It was a day of talking business in Stamford when Gov. Dannel P. Malloy swept through Wednesday, making stops at both the Business Council of Fairfield County's winter luncheon and the grand re-opening of the Women’s Business Development Council's office.
The luncheon featured businesses from Fairfield County gathering to discuss the current economic landscape and hear from the top state official about what steps are being taken to help stimulate job creation in Connecticut.
Business Council of Fairfield County Vice President of Public Policy Joe McGee said the luncheon offered business owners in the region a chance to directly connect with the politicians that support them so they can air the issues they face through the channels that will help most.
"It's a chance for business owners, both large and smaller entrepreneurial companies, to propose questions directly to the governor," said McGee. "They get to ask him 'what's happening,' themselves. Is the job market improving? what is the state doing to help create jobs? How is he encouraging Connecticut to grow?"
The governor's two-pronged approach focused on just that. At the luncheon, he said his work over the last two years was simply poising Connecticut to be in a position where it would be able to continue to grow strongly over the long-term, but that there was still a long road ahead of them.
"Economic Development is at the forefront of everything we're doing," Malloy said during his address. "Until every person in Connecticut who's looking for a job, can find a job, our job's not done."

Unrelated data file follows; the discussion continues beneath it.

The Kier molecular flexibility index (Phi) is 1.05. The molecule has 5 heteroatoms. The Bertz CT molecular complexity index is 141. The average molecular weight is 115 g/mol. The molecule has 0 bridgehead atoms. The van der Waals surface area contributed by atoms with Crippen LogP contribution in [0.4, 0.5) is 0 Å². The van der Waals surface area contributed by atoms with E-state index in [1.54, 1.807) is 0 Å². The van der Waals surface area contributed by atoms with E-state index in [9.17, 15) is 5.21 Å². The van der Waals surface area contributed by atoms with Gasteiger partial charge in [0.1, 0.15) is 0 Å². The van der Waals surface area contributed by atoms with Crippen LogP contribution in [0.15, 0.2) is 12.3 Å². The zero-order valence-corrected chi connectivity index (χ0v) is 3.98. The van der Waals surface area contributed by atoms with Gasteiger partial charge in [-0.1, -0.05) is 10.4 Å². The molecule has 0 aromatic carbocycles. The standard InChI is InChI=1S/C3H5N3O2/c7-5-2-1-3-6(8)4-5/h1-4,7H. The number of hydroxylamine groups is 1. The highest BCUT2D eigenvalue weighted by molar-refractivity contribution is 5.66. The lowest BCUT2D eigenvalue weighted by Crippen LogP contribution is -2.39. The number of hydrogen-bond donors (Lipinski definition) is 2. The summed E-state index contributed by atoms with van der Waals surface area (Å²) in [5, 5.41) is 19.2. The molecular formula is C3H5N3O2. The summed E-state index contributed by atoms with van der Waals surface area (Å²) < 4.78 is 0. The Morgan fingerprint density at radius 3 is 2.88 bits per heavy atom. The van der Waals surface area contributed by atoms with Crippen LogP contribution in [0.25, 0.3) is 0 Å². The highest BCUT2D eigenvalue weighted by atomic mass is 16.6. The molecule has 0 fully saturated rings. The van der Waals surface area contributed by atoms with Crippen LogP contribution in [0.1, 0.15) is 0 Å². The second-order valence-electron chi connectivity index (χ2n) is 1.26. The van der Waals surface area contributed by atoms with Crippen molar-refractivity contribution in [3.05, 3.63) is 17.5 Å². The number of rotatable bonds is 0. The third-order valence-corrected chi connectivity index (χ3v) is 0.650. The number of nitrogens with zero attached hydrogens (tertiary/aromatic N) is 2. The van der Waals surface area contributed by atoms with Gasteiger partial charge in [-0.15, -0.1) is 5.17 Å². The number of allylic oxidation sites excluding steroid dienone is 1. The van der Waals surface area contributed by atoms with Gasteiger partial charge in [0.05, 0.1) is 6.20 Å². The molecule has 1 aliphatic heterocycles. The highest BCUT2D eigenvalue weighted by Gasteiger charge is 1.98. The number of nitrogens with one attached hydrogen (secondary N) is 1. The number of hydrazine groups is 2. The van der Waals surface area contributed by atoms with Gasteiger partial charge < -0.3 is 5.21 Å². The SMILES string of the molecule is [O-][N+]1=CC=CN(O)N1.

Malloy went onto call Stamford, and Fairfield County at large, a solid building block off which the rest of Connecticut should be taking advantage.
"Yes, some of the... biggest investments that we're making are in this area and I get criticized about that upstate," Malloy said. "But the reality is we have to build on our strengths, and Stamford, in this marketplace, is a strength."
Malloy said his role in stepping up Connecticut's efforts has brought $2 billion in private investment dollars and vastly expanded the business pool for the state, from 200 companies in the previous six years before he took office to 600 companies in which the state has invested, made loans, or interacted in the two years since he took office.
At the Women's Business Development Council, Malloy said women have, for far too long, been a workforce operating in the shadows of their male counterparts, and he was ready to see to it Connecticut was ready to make gender inequalities a thing of the past.
Malloy cited Connecticut having the second-largest pay gap in New England, with women earning only 75.8-percent of their male counterparts, as a driver for a new program he was forming. He said 40-percent of that gap has been shown to amount to nothing other than discrimination.
"Even though we took national steps in the past...we still have a ways to go in our own state," Malloy said. "What I've directed to the Department of Labor—led by a woman—to undertake is our own Connecticut study of this problem and to make recommendations on how we deal with it in the short- and long-run."
The WBDC is a national organization with 110 chapters that helps educate female business owners about the available resources that can help get them established. Fran Pastore, founder and chief executive officer of the Stamford Chapter, is the only WBDC member to have a seat on the National Women's Business Council.
The governor was on hand Wednesday to help the Stamford WBDC open their new Financial Center at 184 Bedford St., which was only accomplished thanks to a $239,000 loan and $100,000 grant from Malloy's Small Business Express program, administered through the Department of Economic and Community Development.